Irony is often lost on the nervous

I had a rock vamp I used to play all the time, very groovy little four chord thing that fit together nicely.  One day, years ago, playing an old friend’s beautiful old semi-hollow body electric guitar (a delightfully resonant Gibson ES-335) later sadistically destroyed by a mentally ill musician in a fit of enraged mania, I improvised the following to those chords:

You heard
just what I said
when you had your gun
pointed at my head,
but instead,
you’re dead
I didn’t mean to kill you but…

You should have stayed
home in bed
with a comfy pillow
under your head
Instead
you’re dead
I didn’t want to kill you but…
dah dah dah dah dah dah dah

Then I took a heroic guitar solo as the mentally ill keyboard player beamed at  my maliciously macho little lyrical invention, my rock and roll posturing.  I don’t recall how much later it was that he took a file to the beautiful guitar, breaking the F-holes and prying out the humbucker pickups, gouging and mutilating the lovely red-lacquered body beyond recognition, leaving the martyred, irreparably destroyed vintage guitar floating in a dirty bathtub full of sudsy water, the greasy hair from his half-shaved head as the cherry on top.  He wound up back in the laughing academy after that little caper, though it took a village to get him there.

The thing is, once you hold a gun to someone’s head, trust is usually compromised.  I eventually had to take a dirty stake and hammer it through the heart of this highly intelligent, provocatively mirthful idiot.  I reapply the stake as needed, by posting things like this, periodically, prophylactically, to make sure he doesn’t stagger out of his fucking grave imagining that we can be friends again.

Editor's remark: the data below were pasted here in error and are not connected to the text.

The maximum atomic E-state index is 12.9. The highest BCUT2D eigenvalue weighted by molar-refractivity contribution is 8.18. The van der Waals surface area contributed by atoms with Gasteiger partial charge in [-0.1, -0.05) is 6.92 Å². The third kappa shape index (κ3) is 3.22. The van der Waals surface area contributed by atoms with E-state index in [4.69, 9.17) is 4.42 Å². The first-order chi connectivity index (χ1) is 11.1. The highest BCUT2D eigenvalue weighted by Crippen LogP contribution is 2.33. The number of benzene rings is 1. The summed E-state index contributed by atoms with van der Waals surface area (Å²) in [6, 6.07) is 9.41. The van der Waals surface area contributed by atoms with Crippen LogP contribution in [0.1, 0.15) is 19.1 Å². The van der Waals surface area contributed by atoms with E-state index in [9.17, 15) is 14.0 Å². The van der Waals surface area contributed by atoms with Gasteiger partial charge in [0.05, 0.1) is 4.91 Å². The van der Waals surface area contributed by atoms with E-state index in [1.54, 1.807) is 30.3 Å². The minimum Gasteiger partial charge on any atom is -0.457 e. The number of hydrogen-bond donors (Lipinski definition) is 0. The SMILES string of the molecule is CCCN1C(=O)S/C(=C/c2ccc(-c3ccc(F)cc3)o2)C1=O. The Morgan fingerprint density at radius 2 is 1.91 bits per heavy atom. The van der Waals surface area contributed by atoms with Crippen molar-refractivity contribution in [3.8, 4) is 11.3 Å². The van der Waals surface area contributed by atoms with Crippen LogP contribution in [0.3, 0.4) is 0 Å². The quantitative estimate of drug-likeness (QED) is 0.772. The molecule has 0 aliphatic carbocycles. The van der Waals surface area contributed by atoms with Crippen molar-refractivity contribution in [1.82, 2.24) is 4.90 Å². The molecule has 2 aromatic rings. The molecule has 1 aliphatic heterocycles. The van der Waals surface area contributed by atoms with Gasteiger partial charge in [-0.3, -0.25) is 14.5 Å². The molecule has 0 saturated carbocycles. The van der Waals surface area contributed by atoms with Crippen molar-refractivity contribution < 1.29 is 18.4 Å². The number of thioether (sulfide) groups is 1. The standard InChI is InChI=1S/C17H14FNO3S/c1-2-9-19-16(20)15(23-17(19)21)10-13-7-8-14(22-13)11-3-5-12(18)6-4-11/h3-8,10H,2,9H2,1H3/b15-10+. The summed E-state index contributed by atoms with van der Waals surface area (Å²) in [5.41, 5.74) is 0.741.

So it is, and so it must be, with people who unthinkingly treat others solely as vehicles to take them where they demand to be taken.  People who fear they are weak will often take a friend’s perceived strength for granted, until that strength is exhausted.  You may not have noticed, friend, but I ain’t no horse.  While I can pick you up, if needed, I can also throw you down.  Neither of those things makes me a horse.  

“What is this about holding a gun to somebody’s head?”  a concerned voice asks, seeking clarification about this disturbing metaphor.  Hoping it’s a metaphor.

It’s a metaphor, it’s a metaphor.  Picture this: you create an emotional emergency, emergency, emergency!  It must be dealt with immediately, now, now, now!  Ah, never mind.  It wearieth me too much.   For the anxiety riddled, it is rare for them to instantly get the joke, unless it comes at the rare moment when their native anxiety recedes enough to let humor in.   Irony is generally wasted on this type. Nuff said.

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